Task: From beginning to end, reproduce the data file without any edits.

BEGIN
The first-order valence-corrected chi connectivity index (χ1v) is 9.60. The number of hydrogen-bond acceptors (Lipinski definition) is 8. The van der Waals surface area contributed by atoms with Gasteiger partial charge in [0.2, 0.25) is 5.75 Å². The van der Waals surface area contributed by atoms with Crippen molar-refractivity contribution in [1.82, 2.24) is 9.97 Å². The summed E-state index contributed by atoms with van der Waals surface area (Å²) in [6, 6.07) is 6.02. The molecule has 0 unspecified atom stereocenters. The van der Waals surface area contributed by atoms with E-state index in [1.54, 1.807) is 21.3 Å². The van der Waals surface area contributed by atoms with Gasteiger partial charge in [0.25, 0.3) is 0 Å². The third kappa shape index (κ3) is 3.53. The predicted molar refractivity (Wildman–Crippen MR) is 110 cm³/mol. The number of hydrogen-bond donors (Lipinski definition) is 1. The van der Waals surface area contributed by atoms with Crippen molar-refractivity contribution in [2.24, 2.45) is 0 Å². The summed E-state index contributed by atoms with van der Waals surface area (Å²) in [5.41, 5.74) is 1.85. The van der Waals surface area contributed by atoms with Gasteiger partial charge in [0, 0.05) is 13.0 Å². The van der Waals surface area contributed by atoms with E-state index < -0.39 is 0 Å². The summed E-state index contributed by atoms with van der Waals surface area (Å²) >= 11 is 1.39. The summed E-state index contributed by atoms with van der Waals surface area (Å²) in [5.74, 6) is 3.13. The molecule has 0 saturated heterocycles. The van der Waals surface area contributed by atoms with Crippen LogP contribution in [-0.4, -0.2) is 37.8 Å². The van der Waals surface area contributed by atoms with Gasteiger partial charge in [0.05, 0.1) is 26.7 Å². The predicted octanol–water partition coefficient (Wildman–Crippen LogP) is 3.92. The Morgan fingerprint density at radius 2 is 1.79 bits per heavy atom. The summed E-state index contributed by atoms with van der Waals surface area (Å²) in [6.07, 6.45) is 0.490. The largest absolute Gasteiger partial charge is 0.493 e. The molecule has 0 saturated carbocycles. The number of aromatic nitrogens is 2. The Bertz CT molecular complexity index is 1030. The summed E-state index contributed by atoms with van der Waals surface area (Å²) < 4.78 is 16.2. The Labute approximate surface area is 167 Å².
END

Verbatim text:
The first-order valence-corrected chi connectivity index (χ1v) is 9.60. The number of hydrogen-bond acceptors (Lipinski definition) is 8. The van der Waals surface area contributed by atoms with Gasteiger partial charge in [0.2, 0.25) is 5.75 Å². The van der Waals surface area contributed by atoms with Crippen molar-refractivity contribution in [1.82, 2.24) is 9.97 Å². The summed E-state index contributed by atoms with van der Waals surface area (Å²) in [6, 6.07) is 6.02. The molecule has 0 unspecified atom stereocenters. The van der Waals surface area contributed by atoms with E-state index in [1.54, 1.807) is 21.3 Å². The van der Waals surface area contributed by atoms with Gasteiger partial charge in [0.25, 0.3) is 0 Å². The third kappa shape index (κ3) is 3.53. The predicted molar refractivity (Wildman–Crippen MR) is 110 cm³/mol. The number of hydrogen-bond donors (Lipinski definition) is 1. The van der Waals surface area contributed by atoms with Crippen molar-refractivity contribution in [2.24, 2.45) is 0 Å². The summed E-state index contributed by atoms with van der Waals surface area (Å²) in [5.41, 5.74) is 1.85. The van der Waals surface area contributed by atoms with Gasteiger partial charge in [0, 0.05) is 13.0 Å². The van der Waals surface area contributed by atoms with E-state index < -0.39 is 0 Å². The summed E-state index contributed by atoms with van der Waals surface area (Å²) >= 11 is 1.39. The summed E-state index contributed by atoms with van der Waals surface area (Å²) in [5.74, 6) is 3.13. The molecule has 0 saturated heterocycles. The van der Waals surface area contributed by atoms with Crippen LogP contribution in [-0.4, -0.2) is 37.8 Å². The van der Waals surface area contributed by atoms with Gasteiger partial charge in [0.05, 0.1) is 26.7 Å². The predicted octanol–water partition coefficient (Wildman–Crippen LogP) is 3.92. The Morgan fingerprint density at radius 2 is 1.79 bits per heavy atom. The summed E-state index contributed by atoms with van der Waals surface area (Å²) in [6.07, 6.45) is 0.490. The largest absolute Gasteiger partial charge is 0.493 e. The molecule has 0 saturated carbocycles. The number of aromatic nitrogens is 2. The Bertz CT molecular complexity index is 1030. The summed E-state index contributed by atoms with van der Waals surface area (Å²) < 4.78 is 16.2. The Labute approximate surface area is 167 Å².